In his book The Biblical Cosmos (which I just reviewed here), Robin Parry points out that the Bible is written against the backdrop of an ancient cosmology which we no longer accept in the modern world. For example, biblical writers assume a flat earth and a three-storied universe with heaven located physically above the earth. They assume that sheol — the place of the dead — is physically located beneath the surface of the earth. And they populate the seas that surround the earth with mythical, dragon-like creatures like Rahab and Behemoth.
One of the clear lessons of Parry’s book is that the Christian today cannot believe in the biblical cosmos as it was once accepted by ancient peoples. To that extent at least, some degree of “demythologization” by the thinking Christian is required. (This is my term rather than Parry’s, and while it has baggage — thanks to Bultmann — it seems to me the best term for what I’m describing.)
But how far does this program go? Consider, for example, one aspect of the biblical worldview that Parry does not discuss: angels and demons. (To be sure, Parry mentions both angels and demons at several points in the book. But he never poses the question of demythologizing these entities in the terms that I present here.)
The topic of spirit beings is particularly important for at least two reasons. First, spiritual agencies appear to provide not simply part of the backdrop of the biblical narrative: on the contrary, they are often actors in the story. Furthermore, while many aspects of the biblical worldview (e.g. three-storied universe) are not typically included in ecclesial professions of faith, belief in angels and demons often is. Consider, for example, the Statement of Belief of the North American Baptists (my denomination). The NAB Statement includes the following paragraph:
3. We believe God created an order of spiritual beings called angels to serve Him and do His will (Psalm 148:1-5; Colossians 1:16). The holy angels are obedient spirits ministering to the heirs of salvation and glorifying God (Hebrews 1:6-7; 13-14). Certain angels, called demons, Satan being their chief, through deliberate choice revolted and fell from their exalted position (Revelation 12:7-9). They now tempt individuals to rebel against God (I Timothy 4:1; I Peter 5:8). Their destiny in hell has been sealed by Christ’s victory over sin and death (Hebrews 2:14; Revelation 20:10). (Source)
The tension arises because there is an undeniable logic to the demythologization spirit agencies along with the three-storied universe and sea monsters. Consider, for example, this description of demon possession in Mark 9:17-18:
“Teacher, I brought you my son, who is possessed by a spirit that has robbed him of speech. Whenever it seizes him, it throws him to the ground. He foams at the mouth, gnashes his teeth and becomes rigid. I asked your disciples to drive out the spirit, but they could not.”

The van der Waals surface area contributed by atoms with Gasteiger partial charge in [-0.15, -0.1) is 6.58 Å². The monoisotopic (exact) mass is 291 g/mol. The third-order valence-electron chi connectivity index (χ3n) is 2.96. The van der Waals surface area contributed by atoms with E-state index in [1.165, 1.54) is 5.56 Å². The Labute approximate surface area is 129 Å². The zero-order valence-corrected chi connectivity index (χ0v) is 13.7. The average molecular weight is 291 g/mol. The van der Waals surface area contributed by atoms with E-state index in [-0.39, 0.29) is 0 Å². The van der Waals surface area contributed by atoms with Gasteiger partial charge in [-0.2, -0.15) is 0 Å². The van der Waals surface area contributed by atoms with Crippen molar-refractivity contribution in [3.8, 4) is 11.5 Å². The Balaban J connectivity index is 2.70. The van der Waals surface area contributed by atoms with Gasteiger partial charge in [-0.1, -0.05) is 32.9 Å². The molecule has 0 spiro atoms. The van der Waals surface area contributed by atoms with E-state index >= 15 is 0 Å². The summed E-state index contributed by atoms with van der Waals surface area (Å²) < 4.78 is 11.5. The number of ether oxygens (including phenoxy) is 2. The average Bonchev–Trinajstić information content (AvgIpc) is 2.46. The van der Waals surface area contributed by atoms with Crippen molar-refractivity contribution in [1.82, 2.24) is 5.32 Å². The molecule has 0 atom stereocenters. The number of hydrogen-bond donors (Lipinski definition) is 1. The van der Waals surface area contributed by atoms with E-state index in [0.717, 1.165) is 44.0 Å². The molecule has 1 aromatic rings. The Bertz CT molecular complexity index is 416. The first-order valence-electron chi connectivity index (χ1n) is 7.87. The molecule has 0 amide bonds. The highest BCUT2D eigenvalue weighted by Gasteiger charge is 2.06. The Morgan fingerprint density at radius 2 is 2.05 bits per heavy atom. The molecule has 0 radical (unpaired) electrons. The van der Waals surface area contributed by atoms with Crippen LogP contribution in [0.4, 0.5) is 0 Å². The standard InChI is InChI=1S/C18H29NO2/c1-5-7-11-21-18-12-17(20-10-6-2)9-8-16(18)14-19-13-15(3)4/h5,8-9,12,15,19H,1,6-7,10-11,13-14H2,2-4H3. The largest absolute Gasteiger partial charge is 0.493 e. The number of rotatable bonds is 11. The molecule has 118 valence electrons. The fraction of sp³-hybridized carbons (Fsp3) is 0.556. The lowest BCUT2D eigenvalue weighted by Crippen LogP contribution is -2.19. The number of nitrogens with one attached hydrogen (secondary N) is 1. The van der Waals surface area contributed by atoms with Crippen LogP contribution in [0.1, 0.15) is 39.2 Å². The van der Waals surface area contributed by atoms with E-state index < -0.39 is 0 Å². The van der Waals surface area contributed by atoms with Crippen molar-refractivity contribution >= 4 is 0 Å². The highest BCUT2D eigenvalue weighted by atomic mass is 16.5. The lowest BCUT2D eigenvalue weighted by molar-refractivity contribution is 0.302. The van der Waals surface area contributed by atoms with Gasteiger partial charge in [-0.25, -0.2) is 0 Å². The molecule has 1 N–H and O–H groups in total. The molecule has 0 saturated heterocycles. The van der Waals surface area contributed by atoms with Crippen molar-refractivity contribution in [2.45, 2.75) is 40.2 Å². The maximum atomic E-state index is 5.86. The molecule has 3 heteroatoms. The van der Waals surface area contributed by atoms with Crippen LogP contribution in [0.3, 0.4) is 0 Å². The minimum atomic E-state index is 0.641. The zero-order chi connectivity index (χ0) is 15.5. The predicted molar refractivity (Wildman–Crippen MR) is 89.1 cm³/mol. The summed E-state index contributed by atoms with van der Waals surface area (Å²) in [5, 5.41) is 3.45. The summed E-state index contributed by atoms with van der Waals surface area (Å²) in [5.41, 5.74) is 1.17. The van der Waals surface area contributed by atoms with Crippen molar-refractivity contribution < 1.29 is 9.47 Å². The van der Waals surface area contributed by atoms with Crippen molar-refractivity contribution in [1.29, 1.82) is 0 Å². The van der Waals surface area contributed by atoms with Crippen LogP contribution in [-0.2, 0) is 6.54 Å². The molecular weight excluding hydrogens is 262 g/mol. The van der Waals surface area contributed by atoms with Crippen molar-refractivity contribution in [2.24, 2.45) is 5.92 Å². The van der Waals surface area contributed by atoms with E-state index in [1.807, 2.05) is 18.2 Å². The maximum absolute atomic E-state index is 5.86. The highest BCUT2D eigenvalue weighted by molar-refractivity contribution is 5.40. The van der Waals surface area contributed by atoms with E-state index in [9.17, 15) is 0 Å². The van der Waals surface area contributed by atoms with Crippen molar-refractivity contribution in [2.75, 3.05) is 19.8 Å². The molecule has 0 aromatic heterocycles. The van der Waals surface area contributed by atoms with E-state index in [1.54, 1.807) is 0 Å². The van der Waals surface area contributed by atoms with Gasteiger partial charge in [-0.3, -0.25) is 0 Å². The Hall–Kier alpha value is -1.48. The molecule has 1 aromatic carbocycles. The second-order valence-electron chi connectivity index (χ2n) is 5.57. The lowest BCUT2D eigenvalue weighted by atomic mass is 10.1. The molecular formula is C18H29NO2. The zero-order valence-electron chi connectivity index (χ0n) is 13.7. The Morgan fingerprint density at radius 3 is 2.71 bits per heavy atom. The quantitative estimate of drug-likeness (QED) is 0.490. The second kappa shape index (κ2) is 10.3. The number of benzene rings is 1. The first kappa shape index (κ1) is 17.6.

Countless people have noted the similarity between that account of demon possession and an epileptic grand mal seizure:
With loss of consciousness the patient falls to the ground and goes into a muscularly rigid state (tonic phase, during which the jaws are clenched and breathing creases for a few seconds or usually not more than half a minute.
This is followed by rhythmic contractions of the muscles (clonic phase) during which the patient may bite his tongue, foam at the mouth, and fling his arms and legs out. During this period he may injure himself, but gradually the jerking movements grow weaker and finally cease. He may remain unconscious following the seizure for periods up to half an hour, and on regaining consciousness he may be fatigued and may sleep for several hours. (William H. Gaddes, Learning Disabilities and Brain Function, (2nd ed., Springer, 1985), 118)
So the obvious question arises: if we demythologize the three-storied universe and sea monsters, should we do the same of angels, demons, and (by implication) demon possession? In the present example, that could result in the following interpretation: ancient peoples described the phenomenon in question as demon possession in accord with the categories of their ancient worldview. But today we interpret it as an epileptic seizure in accord with our worldview. Note that whether the malady is demonic or epileptic in nature, Jesus is still healing the individual and that healing is still a sign of God’s kingdom.
However one addresses this issue, it should be emphasized that demythologizing spirit beings entails neither a rejection of plenary inspiration nor of biblical inerrancy. Just as a Christian can affirm that the plenarily inspired, inerrant biblical text accommodates to ancient beliefs in a three-storied universe and sea monsters, so she could affirm that the same text also accommodates to ancient beliefs about angels and demons.